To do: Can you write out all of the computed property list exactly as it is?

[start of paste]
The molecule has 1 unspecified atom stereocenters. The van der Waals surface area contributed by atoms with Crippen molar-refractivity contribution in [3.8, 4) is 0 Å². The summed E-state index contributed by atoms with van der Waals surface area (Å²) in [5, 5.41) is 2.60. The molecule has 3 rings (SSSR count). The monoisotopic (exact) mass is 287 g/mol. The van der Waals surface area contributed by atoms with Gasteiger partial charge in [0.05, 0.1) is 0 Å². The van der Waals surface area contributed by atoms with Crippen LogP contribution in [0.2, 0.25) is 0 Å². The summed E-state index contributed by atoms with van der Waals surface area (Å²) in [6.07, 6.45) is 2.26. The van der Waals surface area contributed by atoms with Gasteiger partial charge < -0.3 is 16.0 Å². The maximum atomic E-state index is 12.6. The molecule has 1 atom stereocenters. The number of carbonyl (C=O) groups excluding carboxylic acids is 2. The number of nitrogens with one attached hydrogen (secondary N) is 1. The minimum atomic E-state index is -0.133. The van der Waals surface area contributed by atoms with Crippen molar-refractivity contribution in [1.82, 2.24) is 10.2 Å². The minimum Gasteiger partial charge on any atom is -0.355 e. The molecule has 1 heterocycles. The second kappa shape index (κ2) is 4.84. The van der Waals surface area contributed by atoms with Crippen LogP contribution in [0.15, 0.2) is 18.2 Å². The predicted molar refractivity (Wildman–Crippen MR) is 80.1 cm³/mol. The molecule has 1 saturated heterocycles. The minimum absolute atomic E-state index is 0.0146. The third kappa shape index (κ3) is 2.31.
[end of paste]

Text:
The molecule has 1 unspecified atom stereocenters. The van der Waals surface area contributed by atoms with Crippen molar-refractivity contribution in [3.8, 4) is 0 Å². The summed E-state index contributed by atoms with van der Waals surface area (Å²) in [5, 5.41) is 2.60. The molecule has 3 rings (SSSR count). The monoisotopic (exact) mass is 287 g/mol. The van der Waals surface area contributed by atoms with Gasteiger partial charge in [0.05, 0.1) is 0 Å². The van der Waals surface area contributed by atoms with Crippen LogP contribution in [0.2, 0.25) is 0 Å². The summed E-state index contributed by atoms with van der Waals surface area (Å²) in [6.07, 6.45) is 2.26. The van der Waals surface area contributed by atoms with Gasteiger partial charge < -0.3 is 16.0 Å². The maximum atomic E-state index is 12.6. The molecule has 1 atom stereocenters. The number of carbonyl (C=O) groups excluding carboxylic acids is 2. The number of nitrogens with one attached hydrogen (secondary N) is 1. The minimum atomic E-state index is -0.133. The van der Waals surface area contributed by atoms with Crippen molar-refractivity contribution in [1.82, 2.24) is 10.2 Å². The minimum Gasteiger partial charge on any atom is -0.355 e. The molecule has 1 heterocycles. The second kappa shape index (κ2) is 4.84. The van der Waals surface area contributed by atoms with Crippen LogP contribution in [0.15, 0.2) is 18.2 Å². The predicted molar refractivity (Wildman–Crippen MR) is 80.1 cm³/mol. The molecule has 1 saturated heterocycles. The minimum absolute atomic E-state index is 0.0146. The third kappa shape index (κ3) is 2.31.